KANSAS CITY, Mo. — The debate over the decision by San Francisco 49er quarterback Colin Kaepernick not to stand for the national anthem entered the Yankees’ clubhouse Monday, though publicly there was little in the way of debate.
The overwhelming opinion of those asked?
The quarterback has every right to express his displeasure, though no one said that would be his avenue of expression.
“It’s his right as a citizen,” CC Sabathia said. “There’s a lot of stuff going on that’s not right . . . it’s a good non-violent way to try and get some change.”
Sabathia said he admired Kaepernick for taking a stand but added later: “I have a brother-in-law that served in Iraq and did a couple of tours. I don’t know if I would want to do something like that, but it’s a non-violent way to show his stance on something.”
Chase Headley said “I commend him (Kaepernick) for taking a stand on something he feels so strongly about,” but, like Sabathia, has military connections in his family so he wouldn’t feel comfortable protesting that way.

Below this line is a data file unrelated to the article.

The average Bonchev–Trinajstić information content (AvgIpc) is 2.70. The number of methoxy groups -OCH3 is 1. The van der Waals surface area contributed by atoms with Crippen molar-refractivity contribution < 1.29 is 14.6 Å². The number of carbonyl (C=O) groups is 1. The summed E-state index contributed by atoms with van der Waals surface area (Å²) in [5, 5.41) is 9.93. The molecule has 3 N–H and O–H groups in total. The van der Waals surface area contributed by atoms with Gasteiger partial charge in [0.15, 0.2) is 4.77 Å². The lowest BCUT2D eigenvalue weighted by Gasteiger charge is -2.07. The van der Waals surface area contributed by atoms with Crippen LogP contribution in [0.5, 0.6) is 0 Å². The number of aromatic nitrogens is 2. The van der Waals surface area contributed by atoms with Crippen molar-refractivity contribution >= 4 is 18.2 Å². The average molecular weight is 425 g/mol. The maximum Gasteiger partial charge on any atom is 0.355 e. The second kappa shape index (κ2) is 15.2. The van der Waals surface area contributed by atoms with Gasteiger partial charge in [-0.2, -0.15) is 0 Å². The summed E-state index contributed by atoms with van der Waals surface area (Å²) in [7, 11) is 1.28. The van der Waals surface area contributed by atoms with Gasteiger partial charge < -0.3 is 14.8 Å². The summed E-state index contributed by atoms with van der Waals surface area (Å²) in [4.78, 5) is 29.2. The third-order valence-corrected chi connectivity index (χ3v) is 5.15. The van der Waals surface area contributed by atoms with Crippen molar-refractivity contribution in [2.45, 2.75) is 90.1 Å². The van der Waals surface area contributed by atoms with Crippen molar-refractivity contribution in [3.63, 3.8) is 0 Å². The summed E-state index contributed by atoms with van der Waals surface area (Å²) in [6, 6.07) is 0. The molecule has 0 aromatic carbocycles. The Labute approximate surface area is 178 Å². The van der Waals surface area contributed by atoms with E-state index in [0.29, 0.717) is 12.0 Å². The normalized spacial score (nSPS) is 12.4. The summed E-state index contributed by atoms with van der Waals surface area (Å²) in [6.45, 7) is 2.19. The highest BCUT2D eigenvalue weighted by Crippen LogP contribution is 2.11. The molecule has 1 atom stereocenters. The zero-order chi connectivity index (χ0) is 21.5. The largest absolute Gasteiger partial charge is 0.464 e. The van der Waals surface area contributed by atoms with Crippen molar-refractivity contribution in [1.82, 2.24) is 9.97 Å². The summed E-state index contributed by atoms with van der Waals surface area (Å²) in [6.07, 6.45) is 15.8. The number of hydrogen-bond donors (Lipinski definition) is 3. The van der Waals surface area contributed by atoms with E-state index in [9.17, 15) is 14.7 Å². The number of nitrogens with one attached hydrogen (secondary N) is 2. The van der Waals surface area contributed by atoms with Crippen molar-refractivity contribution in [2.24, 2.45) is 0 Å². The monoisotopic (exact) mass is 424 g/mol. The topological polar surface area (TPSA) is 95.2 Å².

“Personally I think the flag represents a lot,” said Headley, whose uncle and grandfather served in the military. “There’s a lot of people who have fought for this country and made a lot of sacrifices for this country. That means something to me . . . that’s probably not the route I would have chosen, but I’m not going to condemn him. I think it’s important for athletes to stand up and speak about things they think are important.”
Joe Girardi said “I’m sure how I would approach it” if one of his players chose the Kaepernick route.
But while saying, “it’s not how I would have chosen to show my displeasure with what’s going on in our country,” he didn’t sound as if he’d try to forbid it.
“You have a freedom to express yourself in this country,” Girardi said. “That’s the beauty of our country.”